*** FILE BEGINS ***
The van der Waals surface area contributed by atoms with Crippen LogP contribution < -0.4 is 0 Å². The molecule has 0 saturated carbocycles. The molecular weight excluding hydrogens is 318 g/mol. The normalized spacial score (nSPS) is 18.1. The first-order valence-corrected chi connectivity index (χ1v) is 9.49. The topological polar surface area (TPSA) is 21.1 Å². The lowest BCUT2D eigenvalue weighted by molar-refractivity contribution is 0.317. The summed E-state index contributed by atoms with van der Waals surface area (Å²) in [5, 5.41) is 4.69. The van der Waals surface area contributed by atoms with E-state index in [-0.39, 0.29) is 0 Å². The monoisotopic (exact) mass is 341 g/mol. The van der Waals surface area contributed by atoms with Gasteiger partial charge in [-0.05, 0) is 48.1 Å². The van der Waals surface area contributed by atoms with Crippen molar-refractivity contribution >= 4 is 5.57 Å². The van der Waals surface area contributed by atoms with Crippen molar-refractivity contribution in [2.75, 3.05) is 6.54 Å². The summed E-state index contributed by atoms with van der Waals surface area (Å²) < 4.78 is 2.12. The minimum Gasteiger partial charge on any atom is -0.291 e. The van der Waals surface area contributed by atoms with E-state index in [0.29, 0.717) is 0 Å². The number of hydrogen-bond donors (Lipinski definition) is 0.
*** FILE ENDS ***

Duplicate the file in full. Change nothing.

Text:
The van der Waals surface area contributed by atoms with Crippen LogP contribution < -0.4 is 0 Å². The molecule has 0 saturated carbocycles. The molecular weight excluding hydrogens is 318 g/mol. The normalized spacial score (nSPS) is 18.1. The first-order valence-corrected chi connectivity index (χ1v) is 9.49. The topological polar surface area (TPSA) is 21.1 Å². The lowest BCUT2D eigenvalue weighted by molar-refractivity contribution is 0.317. The summed E-state index contributed by atoms with van der Waals surface area (Å²) in [5, 5.41) is 4.69. The van der Waals surface area contributed by atoms with E-state index in [-0.39, 0.29) is 0 Å². The monoisotopic (exact) mass is 341 g/mol. The van der Waals surface area contributed by atoms with Gasteiger partial charge in [-0.05, 0) is 48.1 Å². The van der Waals surface area contributed by atoms with Crippen molar-refractivity contribution >= 4 is 5.57 Å². The van der Waals surface area contributed by atoms with Crippen molar-refractivity contribution in [2.75, 3.05) is 6.54 Å². The summed E-state index contributed by atoms with van der Waals surface area (Å²) < 4.78 is 2.12. The minimum Gasteiger partial charge on any atom is -0.291 e. The van der Waals surface area contributed by atoms with E-state index in [0.29, 0.717) is 0 Å². The number of hydrogen-bond donors (Lipinski definition) is 0.